Self-cleaning scraper strainers can capture both small and large particles and debris. while resisting clogging and fouling from high levels of solids concentration.

Heavy equipment washdowns are a major source of water use in the mining industry. Wash processes are used to clean mud, clay and other corrosives off mining machinery, trucks and other heavy-duty equipment. The wastewater is typically collected in a service bay or sump and must be sufficiently strained and treated before reuse.

When rainwater washes over equipment and open-pit mine sites, it can also generate water mixed with dirt and sediment that is typically collected in a large sump or pit nearby. In underground mines, groundwater infiltration and condensation can cause a similar effect to that of rain.  

No matter how the water is generated, any dirt and debris must be removed before it can be used, treated, recycled or discarded. Automated scraper strainers are a simple, cost-effective method to remove both micron-sized particles and oversized dirt and debris — streamlining water straining for immediate reuse and also providing a critical first step in multi-step water treatment systems that can reduce clogging, fouling and maintenance.

One example is the automatic scraper strainer from Acme Engineering, a North American manufacturer of industrial self-cleaning strainers. The motorized unit is designed to continually remove both very large and very small (100 micron) suspended solids from water that can accumulate in a mine, pit or sump. Cleaning is accomplished by a spring-loaded blade and brush system, managed by fully automatic controls.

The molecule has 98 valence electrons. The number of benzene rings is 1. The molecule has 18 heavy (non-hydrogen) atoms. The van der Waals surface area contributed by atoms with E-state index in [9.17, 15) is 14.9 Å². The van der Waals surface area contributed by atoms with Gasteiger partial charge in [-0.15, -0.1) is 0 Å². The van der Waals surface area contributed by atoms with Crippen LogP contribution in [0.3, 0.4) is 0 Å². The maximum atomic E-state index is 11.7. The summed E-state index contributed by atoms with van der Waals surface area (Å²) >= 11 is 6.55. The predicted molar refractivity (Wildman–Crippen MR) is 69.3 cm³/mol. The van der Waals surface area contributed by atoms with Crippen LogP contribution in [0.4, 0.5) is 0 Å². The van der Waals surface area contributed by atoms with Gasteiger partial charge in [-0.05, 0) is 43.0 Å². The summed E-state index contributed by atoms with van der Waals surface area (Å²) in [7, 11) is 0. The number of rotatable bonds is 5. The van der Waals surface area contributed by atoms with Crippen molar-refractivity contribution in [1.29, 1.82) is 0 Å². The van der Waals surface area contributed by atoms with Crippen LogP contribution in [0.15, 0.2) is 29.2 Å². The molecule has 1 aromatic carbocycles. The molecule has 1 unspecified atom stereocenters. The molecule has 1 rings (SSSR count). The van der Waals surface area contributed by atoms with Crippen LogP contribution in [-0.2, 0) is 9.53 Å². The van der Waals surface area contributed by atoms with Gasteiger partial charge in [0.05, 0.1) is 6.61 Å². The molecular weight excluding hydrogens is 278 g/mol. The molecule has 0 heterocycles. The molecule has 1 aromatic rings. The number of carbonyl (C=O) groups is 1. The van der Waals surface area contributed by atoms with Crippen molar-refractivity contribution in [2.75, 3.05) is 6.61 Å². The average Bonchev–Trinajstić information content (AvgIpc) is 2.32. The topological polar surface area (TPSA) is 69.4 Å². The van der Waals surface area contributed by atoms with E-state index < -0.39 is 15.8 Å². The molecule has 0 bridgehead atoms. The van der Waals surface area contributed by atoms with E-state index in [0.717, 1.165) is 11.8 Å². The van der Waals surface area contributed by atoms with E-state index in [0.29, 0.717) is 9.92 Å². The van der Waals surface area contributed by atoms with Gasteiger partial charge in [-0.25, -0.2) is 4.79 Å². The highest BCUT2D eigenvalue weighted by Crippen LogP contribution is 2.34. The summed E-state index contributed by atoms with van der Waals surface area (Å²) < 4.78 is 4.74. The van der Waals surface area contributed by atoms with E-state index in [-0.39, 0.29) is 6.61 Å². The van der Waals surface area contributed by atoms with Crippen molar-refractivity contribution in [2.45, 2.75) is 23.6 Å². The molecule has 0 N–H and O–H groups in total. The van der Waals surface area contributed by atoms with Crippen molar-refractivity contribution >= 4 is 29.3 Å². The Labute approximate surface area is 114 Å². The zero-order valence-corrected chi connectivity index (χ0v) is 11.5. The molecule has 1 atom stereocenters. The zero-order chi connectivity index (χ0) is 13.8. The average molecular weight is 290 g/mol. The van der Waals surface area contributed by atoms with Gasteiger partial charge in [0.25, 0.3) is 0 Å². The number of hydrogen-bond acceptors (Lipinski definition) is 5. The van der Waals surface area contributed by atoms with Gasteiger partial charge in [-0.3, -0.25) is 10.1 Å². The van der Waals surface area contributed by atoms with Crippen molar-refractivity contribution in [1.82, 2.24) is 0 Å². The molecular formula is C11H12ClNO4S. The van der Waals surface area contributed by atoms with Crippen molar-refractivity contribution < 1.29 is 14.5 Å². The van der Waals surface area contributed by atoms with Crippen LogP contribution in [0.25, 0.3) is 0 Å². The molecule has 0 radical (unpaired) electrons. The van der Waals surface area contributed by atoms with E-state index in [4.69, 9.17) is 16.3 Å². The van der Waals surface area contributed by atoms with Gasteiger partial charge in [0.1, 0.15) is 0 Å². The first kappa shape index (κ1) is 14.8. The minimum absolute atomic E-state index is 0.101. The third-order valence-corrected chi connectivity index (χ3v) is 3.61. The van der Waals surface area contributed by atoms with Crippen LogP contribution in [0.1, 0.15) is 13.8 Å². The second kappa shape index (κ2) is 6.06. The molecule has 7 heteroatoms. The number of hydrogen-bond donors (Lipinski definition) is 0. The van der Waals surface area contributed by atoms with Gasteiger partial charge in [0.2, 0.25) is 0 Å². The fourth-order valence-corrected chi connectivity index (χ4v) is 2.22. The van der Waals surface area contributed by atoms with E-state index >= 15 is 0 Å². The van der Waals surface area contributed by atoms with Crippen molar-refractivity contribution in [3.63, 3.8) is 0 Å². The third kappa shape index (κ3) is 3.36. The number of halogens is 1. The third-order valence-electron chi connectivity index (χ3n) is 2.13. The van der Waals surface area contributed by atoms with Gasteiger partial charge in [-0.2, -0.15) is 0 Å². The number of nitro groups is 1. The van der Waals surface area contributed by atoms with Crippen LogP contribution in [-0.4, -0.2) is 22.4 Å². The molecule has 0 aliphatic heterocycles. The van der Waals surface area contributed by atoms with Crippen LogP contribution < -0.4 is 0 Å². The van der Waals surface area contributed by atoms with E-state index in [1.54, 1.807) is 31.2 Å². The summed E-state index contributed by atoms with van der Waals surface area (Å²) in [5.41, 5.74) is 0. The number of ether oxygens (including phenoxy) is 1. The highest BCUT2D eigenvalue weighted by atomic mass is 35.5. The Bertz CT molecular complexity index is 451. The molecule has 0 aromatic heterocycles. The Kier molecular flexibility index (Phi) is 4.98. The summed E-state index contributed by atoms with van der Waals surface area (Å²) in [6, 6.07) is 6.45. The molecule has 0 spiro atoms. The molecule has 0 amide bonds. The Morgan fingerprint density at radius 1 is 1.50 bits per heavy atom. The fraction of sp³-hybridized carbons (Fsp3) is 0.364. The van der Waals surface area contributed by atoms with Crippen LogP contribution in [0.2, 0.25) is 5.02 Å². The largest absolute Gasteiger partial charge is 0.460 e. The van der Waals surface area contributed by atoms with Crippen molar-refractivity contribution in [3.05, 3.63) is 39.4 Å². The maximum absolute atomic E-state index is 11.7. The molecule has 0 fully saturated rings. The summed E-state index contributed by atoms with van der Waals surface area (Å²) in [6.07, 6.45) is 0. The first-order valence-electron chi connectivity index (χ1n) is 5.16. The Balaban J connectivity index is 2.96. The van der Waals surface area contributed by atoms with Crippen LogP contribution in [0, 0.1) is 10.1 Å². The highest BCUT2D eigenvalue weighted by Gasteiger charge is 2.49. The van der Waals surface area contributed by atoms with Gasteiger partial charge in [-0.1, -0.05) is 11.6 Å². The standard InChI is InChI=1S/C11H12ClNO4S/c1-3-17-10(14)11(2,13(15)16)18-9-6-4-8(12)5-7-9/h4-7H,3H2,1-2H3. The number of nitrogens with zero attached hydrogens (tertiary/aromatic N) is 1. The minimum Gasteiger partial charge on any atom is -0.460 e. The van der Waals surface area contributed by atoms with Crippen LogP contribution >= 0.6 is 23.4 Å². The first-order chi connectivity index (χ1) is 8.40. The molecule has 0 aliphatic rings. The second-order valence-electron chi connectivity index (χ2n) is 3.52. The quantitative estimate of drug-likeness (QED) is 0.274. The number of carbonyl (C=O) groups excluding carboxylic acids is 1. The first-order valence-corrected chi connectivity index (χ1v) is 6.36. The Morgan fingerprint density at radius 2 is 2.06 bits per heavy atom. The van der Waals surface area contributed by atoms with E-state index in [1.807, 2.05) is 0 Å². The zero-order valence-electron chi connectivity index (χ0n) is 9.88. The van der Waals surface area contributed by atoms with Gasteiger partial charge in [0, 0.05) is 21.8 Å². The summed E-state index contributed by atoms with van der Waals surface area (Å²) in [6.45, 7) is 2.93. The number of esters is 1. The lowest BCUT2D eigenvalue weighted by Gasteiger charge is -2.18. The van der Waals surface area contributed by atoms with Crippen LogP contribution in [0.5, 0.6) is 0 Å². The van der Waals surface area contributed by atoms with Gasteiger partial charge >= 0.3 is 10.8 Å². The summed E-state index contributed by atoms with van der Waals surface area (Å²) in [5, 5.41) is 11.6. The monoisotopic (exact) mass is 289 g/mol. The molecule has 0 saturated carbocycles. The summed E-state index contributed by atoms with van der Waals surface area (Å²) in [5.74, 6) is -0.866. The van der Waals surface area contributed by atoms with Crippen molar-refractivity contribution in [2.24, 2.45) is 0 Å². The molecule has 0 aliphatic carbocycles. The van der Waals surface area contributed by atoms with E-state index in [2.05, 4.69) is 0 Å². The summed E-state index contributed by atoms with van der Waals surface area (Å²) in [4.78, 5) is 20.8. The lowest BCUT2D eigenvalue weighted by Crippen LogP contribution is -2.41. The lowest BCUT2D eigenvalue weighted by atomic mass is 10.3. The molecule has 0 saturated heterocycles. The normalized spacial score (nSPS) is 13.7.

Dirty water enters through an upper inlet. The scraper strainer traps solids in wedgewire screens and allows clean water to flow out the bottom outlet. Custom connection arrangements can be designed to suit either inline or offset installations in existing piping systems.

Four scraper brushes rotate at 8 rpm, resulting in a cleaning rate of 32 strokes per minute. The scraper brushes get into wedge-wire slots and dislodge resistant particulates and solids. This approach enables the scraper strainers to resist clogging and fouling when dealing with large and high solids concentration.  

Blowdown occurs only at the end of the intermittent scraping cycle when a valve is opened for a few seconds to remove solids from the collector area. Liquid loss is well below 1% of total flow, according to the company.

The technology is even being used to filter and reuse water from accumulated water at the bottom of mines, which until now has mostly been an impediment to efficient production.

“Automated scraper strainers are being used to remove rocks and suspended solids from the water that usually collects at the bottom of mines. The filtered water is then pumped back to the surface for continual reuse,” said Robert Presser, vice president of Acme Engineering.

Presser said that, to increase reliability in rugged mining conditions, the industry is using the automatic scraper strainer with an eductor, a pump that does not require any moving parts.

“Mine operators are using an eductor at the bottom of the strainer to pressurize the blowdown line to send the evacuated solids [from the strainer] relatively far away. Since the eductor has no moving parts, operators don’t have to worry about particles damaging an impeller like they would on a typical pump,” he explained, adding that operators must use a 3/4-in. low-flow water line at about 75 psi to inject motive water into the eductor to move the solids down the blowdown line.